Oak-dominant forest around urban centers in Chukha, Haa, Mongar, Paro, Thimphu, Trashigang, Trongsa, Wangdue, and Zhemgang Districts in Bhutan were identified as study sites in consultation with local forest offices (Figure 1; Supplemental data, Table S1; http://dx.doi.org/10.1659/MRD-JOURNAL-D-12-00113.S1 (10.1659_MRD-JOURNAL-D-12-00113.S1.pdf)). These oak forests were commercially harvested to meet rising urban population demand from 2000–2009. The National Statistical Bureau of Bhutan reported a 2005 population of 634,982 and projected growth to 886,523 by 2030 (NSB 2012). This population is concentrated in major urban centers. Thimphu District had the highest population in 2005 (98,676), followed by Chukha (74,387), Trashigang (51,134), Mongar (37,069), Paro (36,433), and Wangdue (31,135). Estimated population growth rates (urban versus rural) are 1.4% versus 0.9% for Thimphu, 1.1% versus 0.9% for Chukha, 1.4% versus 1.2% for Trashigang, 1.6% versus 1.5% for Mongar, 1% each for Paro, 1.8% versus 1.2% for Wangdue, and 1.7% versus 1.3% for Trongsa; the national average is 1.3% (NSB 2012). Urban populations continue to grow more quickly than rural populations, placing pressure on the nearby forests. People living in the study areas belong to the Drukpa and Sharchop ethnic groups.
Within these study districts, temperate evergreen oak forest occurs at elevations ranging from 1800–2600 meters above sea level (masl), and composition varies according to climate and rainfall. With increasing dryness, xerophytic oak (Q. lanata, Q. griffithii, and Q. semecarpifolia) appears; Q. lamellosa is found in moist temperate forests at higher elevations (Grierson and Long 1983). These oak species have been commercially harvested for firewood.
In the urban areas, the economy is semicommercial, while in rural areas, it is predominantly based on subsistence agriculture. Major land uses are forest, wetland, dryland, orchard, grazing land, and farm land; agricultural crops include paddy rice, maize, potato, wheat, and buckwheat; livestock include cattle, pigs, and poultry.
Most climate stations are located in valleys. The valleys are drier than the uphill forested slopes (Schweinfurth and Schweinfurth-Marby 1975). For example, at Bumthang, in central Bhutan, the annual precipitation in the valley was 795 mm/y at 2600 masl and 1164 mm/y at 2940 masl (Chhetri and Dorji 2000). As weather stations are installed in valleys and not on higher slopes, a similar valley slope gradient was assumed for the study sites, based on Schweinfurth and Schweinfurth-Marby (1975).
Participatory rural appraisal
Semistructured household questionnaires were administered to urban and rural interviewees by a multidisciplinary team consisting of foresters and farming system and extension personnel in July–December 2010. Respondents lived in the urban centers of Chukha, Haa, Mongar, Paro, Thimphu, Trashigang, Wangdue, Trongsa, and Zhemgang and the rural areas of Barsong, Bjena, Bongo, Chamgang, Chelela, Dorjigonpa, Gempong, Kilikhar, and Lamjokatsho in the corresponding districts. The urban centers are district headquarters, while the rural areas are small villages located at the outskirts of urban centers within the districts. Altogether, 166 respondents—129 men and 37 women—were interviewed (Table 1). The unbalanced gender distribution of the respondents was not purposive. The average age of respondents was 41 years for urban men, 20 years for urban women, 43 for rural men, and 36 for rural women. Household lists on file with the administrative heads of the study sites were used as a sampling frame, and households were chosen at random for interview. Heads of households who usually make decisions on behalf of family members were interviewed. Questionnaires were designed to solicit perceptions on oak firewood availability, oak firewood substitutes, and whether harvest is consistent with oak conservation.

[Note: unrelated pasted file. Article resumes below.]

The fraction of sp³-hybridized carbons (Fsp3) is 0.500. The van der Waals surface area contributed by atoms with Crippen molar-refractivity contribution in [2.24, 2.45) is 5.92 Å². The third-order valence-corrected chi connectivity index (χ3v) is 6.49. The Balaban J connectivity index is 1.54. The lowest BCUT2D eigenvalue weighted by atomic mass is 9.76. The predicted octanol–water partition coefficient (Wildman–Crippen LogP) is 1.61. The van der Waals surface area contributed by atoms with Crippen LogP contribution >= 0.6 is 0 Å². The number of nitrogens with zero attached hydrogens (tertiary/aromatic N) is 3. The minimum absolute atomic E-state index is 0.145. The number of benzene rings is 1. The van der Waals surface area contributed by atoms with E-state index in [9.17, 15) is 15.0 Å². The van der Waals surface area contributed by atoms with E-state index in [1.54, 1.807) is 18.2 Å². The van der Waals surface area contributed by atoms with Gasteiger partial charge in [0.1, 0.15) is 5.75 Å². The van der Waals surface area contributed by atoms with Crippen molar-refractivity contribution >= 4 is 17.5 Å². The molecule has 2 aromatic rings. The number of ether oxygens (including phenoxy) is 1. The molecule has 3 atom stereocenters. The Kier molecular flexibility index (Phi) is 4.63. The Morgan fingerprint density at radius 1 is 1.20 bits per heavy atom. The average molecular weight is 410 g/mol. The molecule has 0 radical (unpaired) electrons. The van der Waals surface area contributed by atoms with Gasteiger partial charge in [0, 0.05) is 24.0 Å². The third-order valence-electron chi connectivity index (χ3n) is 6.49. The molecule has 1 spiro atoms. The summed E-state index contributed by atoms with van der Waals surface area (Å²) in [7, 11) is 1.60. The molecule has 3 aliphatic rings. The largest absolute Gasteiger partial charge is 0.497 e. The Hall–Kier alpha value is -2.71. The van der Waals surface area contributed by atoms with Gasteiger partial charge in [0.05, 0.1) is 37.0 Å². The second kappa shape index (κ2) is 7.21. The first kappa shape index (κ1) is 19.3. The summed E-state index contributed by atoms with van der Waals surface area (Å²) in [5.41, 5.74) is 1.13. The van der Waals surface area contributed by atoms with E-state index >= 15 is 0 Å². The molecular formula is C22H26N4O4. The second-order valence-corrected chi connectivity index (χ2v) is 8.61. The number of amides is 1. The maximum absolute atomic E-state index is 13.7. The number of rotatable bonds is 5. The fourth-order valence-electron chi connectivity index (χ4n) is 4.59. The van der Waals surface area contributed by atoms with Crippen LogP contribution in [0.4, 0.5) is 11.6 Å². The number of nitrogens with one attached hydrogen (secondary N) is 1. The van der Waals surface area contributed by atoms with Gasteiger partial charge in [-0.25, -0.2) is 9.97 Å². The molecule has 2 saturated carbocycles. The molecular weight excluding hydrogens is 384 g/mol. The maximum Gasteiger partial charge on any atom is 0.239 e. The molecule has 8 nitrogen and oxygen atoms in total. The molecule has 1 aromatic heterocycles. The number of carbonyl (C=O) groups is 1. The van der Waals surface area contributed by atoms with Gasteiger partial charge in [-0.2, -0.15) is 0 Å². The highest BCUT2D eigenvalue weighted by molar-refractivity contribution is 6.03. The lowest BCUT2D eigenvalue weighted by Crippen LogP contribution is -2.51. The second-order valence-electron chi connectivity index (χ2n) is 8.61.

Respondents by gender.
Focus group discussions
Rural perceptions of oak product availability in the past, present, and future and of different oak firewood substitutes were solicited through focus group discussions using charts. The key informants were middle-aged to elderly men and women with historical knowledge of oak forest use. Oak firewood substitutes were ranked in the order of preference, with participants using stones to communicate their choices. In total, 9 focus groups, each with 7 participants, were consulted.
The consequence of commercial oak firewood harvest on species composition and regeneration was examined in July–December 2010 by vegetation sampling, in different study sites, in 2 adjacent oak-dominant forest plots, one commercially harvested and one unharvested, in consultation with local forest offices. For this study, unharvested stands are defined as natural stands where no commercial or noncommercial timber harvest has occurred, or forest stands preserved for ecological or educational purposes within and outside forest management units, or old-growth multicohort stands with canopy cover >75%. Harvested stands are defined as forest stands where commercial firewood harvest has occurred within the last 10 years and canopy cover is <10%. Within these plots, all naturally regenerating seedlings and saplings (>2.5–10 cm height) and trees (>10 cm diameter at breast height, ie 1.3 m) were enumerated by species in 10 × 10 m plots. Altogether, 18 plots (9 unharvested and 9 harvested) were sampled. The Shannon (1948) index was used to characterize tree species diversity using the formula